Routledge has recently published the Routledge Handbook of Chinese Medicine, edited by Vivienne Lo and Michael Stanley-Baker. This is “an extensive, interdisciplinary guide to the nature of traditional medicine and healing in the Chinese cultural region, and its plural epistemologies. The book introduces the broad range of ideas and techniques that comprise pre-modern medicine in China, and the historiographical and ethnographic approaches that have illuminated them.” For the full table of contexts or to order a copy of the book click here.
Oxford University Press has published Doing What You Really Want: An Introduction to the Philosophy of Mengzi by Franklin Perkins. In this book, “Franklin Perkins presents a coherent, systematic, and accessible explanation of Mengzi’s philosophy. He covers everything from the place of human beings in nature to human psychology and philosophy of emotions to the various way in which we can deliberately change and cultivate ourselves.” To find this book in both paper and online versions click here.
“Digital Identities in China,” a planned special issue of Chinese Literature and Thought Today guest-edited by Dr. Paul J. D’ Ambrosio, is inviting authors to explore digital identities in China from the perspective of Chinese literature, philosophy, or other related avenues. Interested individuals should send a 250-word abstract and a short bio to Dr. Paul J. D’Ambrosio by July 30, 2022. Notification of acceptance of abstracts will be sent out by August 15, 2022. Click HERE for more information about the topic and submissions.
On April 22, the fifth Rutgers Workshop on Chinese Philosophy took place, with six scholars of Chinese philosophy presenting papers that engaged with the work of Ernest Sosa and Linda Zagzebski. The workshop’s website is here. At the workshop, two Rutgers graduate students, Esther Goh and Frederick Choo, served as rapporteurs, taking notes on each presentation and on the discussion. Their reports follow here, to give those who were not present a sense of the day’s richness. Thanks very much to Ester and Fredrick for these detailed reports!
Bloomsbury Academic has recently published a new book titled Portraits of Confucius: The Reception of Confucianism from 1560 to 1960, edited by Kevin DeLapp. This is a 2-volume book that presents a major collection of Western perspectives on Confucius and Confucianism, stretching from the sixteenth century to the early twentieth century; the full Table of Contents is here. If you’d like to order this (expensive, if impressive) collection, you can order direct from here and if you use the code GLR 9VS you will receive a 20% discount.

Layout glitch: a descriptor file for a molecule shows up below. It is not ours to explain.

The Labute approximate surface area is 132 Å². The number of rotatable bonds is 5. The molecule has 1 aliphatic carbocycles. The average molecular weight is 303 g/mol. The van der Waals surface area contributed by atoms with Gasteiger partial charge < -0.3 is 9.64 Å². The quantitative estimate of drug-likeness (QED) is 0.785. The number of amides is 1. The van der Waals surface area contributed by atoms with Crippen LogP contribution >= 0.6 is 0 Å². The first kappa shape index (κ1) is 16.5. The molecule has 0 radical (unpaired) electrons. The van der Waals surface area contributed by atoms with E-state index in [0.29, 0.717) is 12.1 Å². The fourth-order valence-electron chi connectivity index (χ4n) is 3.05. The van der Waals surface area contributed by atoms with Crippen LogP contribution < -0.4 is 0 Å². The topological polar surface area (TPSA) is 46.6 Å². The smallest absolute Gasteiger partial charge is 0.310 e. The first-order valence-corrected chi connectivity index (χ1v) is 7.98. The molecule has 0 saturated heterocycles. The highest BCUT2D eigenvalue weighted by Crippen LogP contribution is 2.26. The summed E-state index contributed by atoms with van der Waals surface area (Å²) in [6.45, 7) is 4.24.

Bloomsbury Philosophy has recently published several new books in Chinese and comparative philosophy. They have recently published Comparing Husserl’s Phenomenology and Chinese Yogacara in a Multicultural World by Jingjing Li, Daoist Resonances in Heidegger by David Chai, and Material Objects in Confucian and Aristotelian Metaphysics by James Dominic Rooney.
Newly in paperback are Critique, Subversion, and Chinese Philosophy by Hans-Georg Moeller and Andrew K. Whitehead, Chinese Philosophy of History by Dawid Rogacz, Chinese and Indian Ways of Thinking in Early Modern European Philosophy by Selusi Ambrogio, and Micheal Slote Encountering Chinese Philosophy by Yong Huang.
The University of Göttingen Centre for Modern East Asian Studies is hosting two more lectures on New Perspectives on Modernity in China. The lectures look at Chinese history, philosophy, religion, politics etc. presenting current research that is addressing unsettling questions triggered by these developments. Individuals must register for each event that they want to attend.
Justin Ritzinger — Push and Pull: Toward a Taylorian Theory of Alternative Modernities
May 6, 2022 4:00 pm – 6:00 pm (CET time); for more information and registration click HERE.
Viren Murthy — Conservative Radicalism: Watsuji Tetsuro’s Critique of Civil Society and Its Implications for Chinese Intellectual History
May 20, 2022 12:00 pm – 2:00 pm (CET time); for more information and registration click HERE.
19th-20th May 2022
Philosophy Department, Nanyang Technological University
In-person and via Zoom
The idea of harmony has positive connotations. We consider ourselves fortunate if we live in a harmonious neighbourhood or a harmonious society. Harmonious music is pleasing to the ear, as is harmonious architecture to the eye. People who see eye to eye are harmonious in their beliefs and perhaps in their sentiment. “Harmony” often also suggests a condition manifesting desirable equilibrium, or proportion, or balance (that may also be ethical or aesthetic in nature), across a range of human activities, projects and collaborations.